“To see or become entangled in power-lines represents your struggle for power or empowerment. You are experiencing an obstacle toward your goal.” -dreammoods.com
Saturday, December 13, 2014; Unconscious dreaming
I was on a job site on a clear blue day with my youngest son Daniel, who had recently picked up a job as a crane operator. It had been several years since he had been in a crane and he asked me to come out to give him a refresher course. When I arrived on the job, I saw that the crane was a 50 ton all-terrain Grove.
He informed me that the crane had just been delivered and was sitting in the spot where he would be operating it. Immediately I saw that the crane was under multiple high-power-lines.
“You can’t operate any crane that close to power-lines, not without a cage around the boom or the lines de-energized,” I told him.
“They have been de-energized, there’s no juice going through them at all,” he responded.
The superintendent approached and told Daniel he needed to come to his office and fill out some paperwork. While Daniel left to fill out his paperwork, I walked over and set up the crane. I wanted to get a feel for how it ran in case there were any glitches that I wanted Daniel to be aware of.
With the crane up on outriggers, I scoped out the boom a few feet and then boomed up. I swung the crane around but within a couple of degrees it seemed sluggish and came to a stop. I looked up and became terrified; I had allowed the boom to become entangled in the overhead power-lines. I quickly began manipulating the boom up and down, back and forth and anything else to release me from the lines.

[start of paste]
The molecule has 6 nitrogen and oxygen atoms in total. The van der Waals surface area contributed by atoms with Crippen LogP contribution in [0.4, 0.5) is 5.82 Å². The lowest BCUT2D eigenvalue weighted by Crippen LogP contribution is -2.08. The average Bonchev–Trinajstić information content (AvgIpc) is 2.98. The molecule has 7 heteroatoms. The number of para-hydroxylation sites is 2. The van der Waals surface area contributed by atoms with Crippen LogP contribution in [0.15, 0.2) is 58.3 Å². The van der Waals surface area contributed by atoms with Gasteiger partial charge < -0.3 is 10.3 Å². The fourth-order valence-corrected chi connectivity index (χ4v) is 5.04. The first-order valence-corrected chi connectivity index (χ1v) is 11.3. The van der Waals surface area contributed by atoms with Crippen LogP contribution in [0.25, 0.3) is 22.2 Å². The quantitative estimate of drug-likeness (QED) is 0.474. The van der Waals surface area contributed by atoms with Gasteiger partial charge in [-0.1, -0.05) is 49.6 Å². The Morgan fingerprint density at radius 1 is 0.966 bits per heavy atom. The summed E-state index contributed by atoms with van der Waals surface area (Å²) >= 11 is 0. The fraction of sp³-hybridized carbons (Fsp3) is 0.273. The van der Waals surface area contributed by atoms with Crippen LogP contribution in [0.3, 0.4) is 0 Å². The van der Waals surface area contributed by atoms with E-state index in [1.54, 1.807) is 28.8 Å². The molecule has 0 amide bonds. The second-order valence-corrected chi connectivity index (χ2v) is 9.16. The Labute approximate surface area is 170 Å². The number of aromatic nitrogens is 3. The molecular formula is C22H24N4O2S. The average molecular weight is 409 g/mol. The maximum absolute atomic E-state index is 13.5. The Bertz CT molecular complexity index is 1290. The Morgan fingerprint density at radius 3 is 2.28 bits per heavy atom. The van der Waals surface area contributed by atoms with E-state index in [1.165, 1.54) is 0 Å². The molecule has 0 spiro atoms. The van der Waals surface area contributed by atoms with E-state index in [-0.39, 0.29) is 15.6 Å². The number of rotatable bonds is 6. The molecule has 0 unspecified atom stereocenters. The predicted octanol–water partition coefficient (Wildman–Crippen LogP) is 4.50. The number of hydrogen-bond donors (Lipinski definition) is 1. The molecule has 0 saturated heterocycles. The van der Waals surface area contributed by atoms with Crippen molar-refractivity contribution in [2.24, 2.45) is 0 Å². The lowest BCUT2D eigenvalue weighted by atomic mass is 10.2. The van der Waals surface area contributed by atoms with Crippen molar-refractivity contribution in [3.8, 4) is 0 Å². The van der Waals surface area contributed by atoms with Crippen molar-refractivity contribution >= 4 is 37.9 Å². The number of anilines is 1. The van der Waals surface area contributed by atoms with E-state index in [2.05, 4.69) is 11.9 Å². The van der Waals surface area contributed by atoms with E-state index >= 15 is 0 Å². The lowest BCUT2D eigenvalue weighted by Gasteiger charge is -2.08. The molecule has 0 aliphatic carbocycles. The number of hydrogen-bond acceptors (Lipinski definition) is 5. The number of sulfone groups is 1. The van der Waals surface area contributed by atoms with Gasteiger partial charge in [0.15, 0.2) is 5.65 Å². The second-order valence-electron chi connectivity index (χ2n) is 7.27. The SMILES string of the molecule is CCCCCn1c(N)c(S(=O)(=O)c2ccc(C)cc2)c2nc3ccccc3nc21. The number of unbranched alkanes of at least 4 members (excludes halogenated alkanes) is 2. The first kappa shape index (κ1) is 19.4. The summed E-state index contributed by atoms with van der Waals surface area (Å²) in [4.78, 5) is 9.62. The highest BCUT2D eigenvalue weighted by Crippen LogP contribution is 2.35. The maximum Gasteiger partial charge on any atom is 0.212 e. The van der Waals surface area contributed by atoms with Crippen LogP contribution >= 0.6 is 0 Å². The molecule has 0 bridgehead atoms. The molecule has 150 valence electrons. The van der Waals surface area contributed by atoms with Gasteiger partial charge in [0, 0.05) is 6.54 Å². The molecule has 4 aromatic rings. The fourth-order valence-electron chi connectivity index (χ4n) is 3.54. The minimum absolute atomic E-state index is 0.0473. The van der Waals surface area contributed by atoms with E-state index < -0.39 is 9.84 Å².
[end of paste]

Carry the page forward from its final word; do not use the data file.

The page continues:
The more I tried, the more entangled the tip of the boom became; eventually the lines became taut and began snapping from the pole. I shook my head and could not believe what I had done. I was a professional and had done something that most amateurs would never have gotten themselves into. I knew the damage would have to be repaired and decided to move the crane from the spot and at least clean the lines off the tip of the boom. I put in the outriggers and began moving the crane across the job away from the pole. Part way across I realized I had made yet another mistake: I had not scoped in the boom nor lowered it.
The crane was now top heavy and began to sway back and forth; before I could bring it to a stop, I had crossed into a deep rut in the ground to my right, and quickly the crane toppled to that side. In those same moments, thoughts of causing hundreds of thousands of dollars damage to the crane, power-lines and the site crossed my mind, not to mention destroying my career and my son’s chance to get a job. The collapse of the crane was what woke me.